It is shownin FIG. 1. that in the manufacture of bags in accordance with the invention, individual tube sections lare initially provided, which have side gussets 2 having adepth T. These tube sections are severed by cuts along the edge 3 from a virtually endless flat tubing of plastics material'in which the side gussets have been formed in known manner. The tube section is formed at the bottom cut edge with a transverse seam weld 4, as shown in FIG. .2, to form a normal side-gusseted flat bag. Toprepare the formation of a block bottom, transverse sco're lines '5 and 6 are formed throughout the width of the bag before, during or after the welding. These score lines are spaced from that edge of the seam weld 4 which faces the interior of the bag by distances T'and 2T, which are equal to the side gusset depth T and twice the side gusset depth T, respectively. These score lines facilitate the formation of a block bottom with uniform precision in all bags which are made and also serve to preserve the resulting bottom during the storage and shipment of the finished flat bags until they are used. Also to enable or facilitate the formation of the bottom as taught by the invention, tools must engage the bag adjacent to its bottom. The bag is first engaged on both sides by respective holding-down members 7, which are as flat as possible and engage the bag in such a manner that that edge of the holding-down member which faces the bottom end of the bag is approximately flush with the inner score line 6. In addition to these holding-down members, other tools, which are of no interest here, are provided to ensure that all portions of the bag are retained on its support 6 in exact alignment. The side gusset must be opened to form a small gap adjacent to the lower score line 5 so that holding-down members 8 can be laterally introduced between respective side gussets of the bag. The side gussets may be opened by a row of suckers 11, which are indicated by the suction points 9 and the arrows 10 and act on the top face of the bag inside the lower score line 5 between the latter and the seam weld 4, or by individual suckers, which are effective only adjacent to the side gussets. Another row of suckers may act on the underside of the bag shortly behind the score line 5. When the side gusset has been slightly spread, the holding-down member 8 may be introduced. The holding-down member 8 is as flat as possible and is bevelled at an angle of 45 at its forward edge facing the bottom seam weld 4. The holding-down member is introduced in such a manner that its bevelled forward edge crosses the side edge of the bag at the score line 5 so that the holding-down member engages the bag behind the score line 5. As has been mentioned, the underside may also be retained on the support by a row of suckers, which is aligned with the holding-down members 8.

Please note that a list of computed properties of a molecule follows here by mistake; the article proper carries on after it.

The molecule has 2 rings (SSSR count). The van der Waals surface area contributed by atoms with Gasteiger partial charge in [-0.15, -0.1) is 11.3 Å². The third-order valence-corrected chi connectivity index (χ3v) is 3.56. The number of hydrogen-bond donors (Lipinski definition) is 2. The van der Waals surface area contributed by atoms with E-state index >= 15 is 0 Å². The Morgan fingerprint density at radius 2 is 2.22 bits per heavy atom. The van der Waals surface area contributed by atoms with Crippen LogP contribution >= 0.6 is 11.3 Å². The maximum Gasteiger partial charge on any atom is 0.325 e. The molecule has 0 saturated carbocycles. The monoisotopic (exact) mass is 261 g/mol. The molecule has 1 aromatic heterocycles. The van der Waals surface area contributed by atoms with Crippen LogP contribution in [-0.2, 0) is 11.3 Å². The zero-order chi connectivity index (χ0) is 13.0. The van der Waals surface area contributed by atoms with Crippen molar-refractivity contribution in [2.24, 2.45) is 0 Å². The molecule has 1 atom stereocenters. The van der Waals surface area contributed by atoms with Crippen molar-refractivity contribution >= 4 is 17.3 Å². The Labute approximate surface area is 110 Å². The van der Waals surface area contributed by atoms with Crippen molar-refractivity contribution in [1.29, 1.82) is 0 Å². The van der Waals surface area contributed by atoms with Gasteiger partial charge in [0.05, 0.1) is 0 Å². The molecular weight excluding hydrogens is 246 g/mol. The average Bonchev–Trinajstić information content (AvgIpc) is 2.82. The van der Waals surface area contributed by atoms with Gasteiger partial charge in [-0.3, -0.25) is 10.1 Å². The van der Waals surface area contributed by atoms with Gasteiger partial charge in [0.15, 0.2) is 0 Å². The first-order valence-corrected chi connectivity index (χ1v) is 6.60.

When the bag has thus been fixed adjacent to its bottom and has been engaged by the tools, the sidegusseted flat bag shown in FIG. 3 may be transformed into a block bottom bag. For this purpose, it is sufficient to move the row of suckers 11 tangentially toward the open end relative to the holding-down members 7 and 8 by a distance which equals the side gusset depth T. This movement is indicated by the arrows 12. During this tangential movement a lifting at right angles to the plane of the bag is avoided. This movement results in the transformation of the side-gusseted flat bag into a block bottom bag in that the wall portions slip relative to each other although their movement is not exactly regular at the beginning of the transformation. Creaseresisting plastics material sheeting will readily follow this initial creasing movement without being damaged and without presenting a resistance. Only toward the end of the transforming movement, when the contours of the block bottom become increasingly apparent, does the movement become more regular; neat fold lines which are the same in 'all bags are then formed in the bottom portion as well as a distinctly contoured rectangular bottom 13. This action is assisted by the previously formed score lines 5. FIG. 4 illustrates the beginning of the transformation. FIG. shows a portion of the bag as the transforming movement is being completed and the bag toward the end of the transforming movement so that the block bottom bag has virtually been completed. The vacuum which forms in the interior of the bottom portion of the bag as its wall portions are peeled off is utilized to change the initially irregular transforming movement of the wall portions into an in- 4 creasingly regular movement/Toward the end of the movement, the wall portions are stretched to their desired position by the tools engaging the bottom portion of the bag so that an exact shaping of the bottom is ensured.
What is claimed is: 1. A process of forming block bottom bags from thermoplastic material including the steps of:
forming a simple bottom seamed, side-gusseted, open mouthed flat bag; forming a pair of transverse score lines on said bag extending across the width thereof spaced apart and from the bottom of said bag; supporting said bag on'aflat surface to define top and bottom faces of said bag; holding the bag against the flat surface by engaging said top face at positions adjacent said side gussets and along the score line remote from the bottom seam; opening said side gussets while the portions of the top and bottom faces extending between said opened side gussets remain in engagement with each other; holding the bottom part of each said side gusset adjacent said score line nearer said bottom seam; moving the top face of said bag while in engagement with the bottom face of the bag tangentially with respect to said bottom face in a direction toward the open end of said bag, and in substantially the same plane as said bottom face to effect a peeling of said top face from said bottom face and causing said faces to slip relative to each other; stopping the tangential movement of said top face when said wall portions are moved into a predetermined position by said tangential movement whereby the flat bottom of said bag is formed.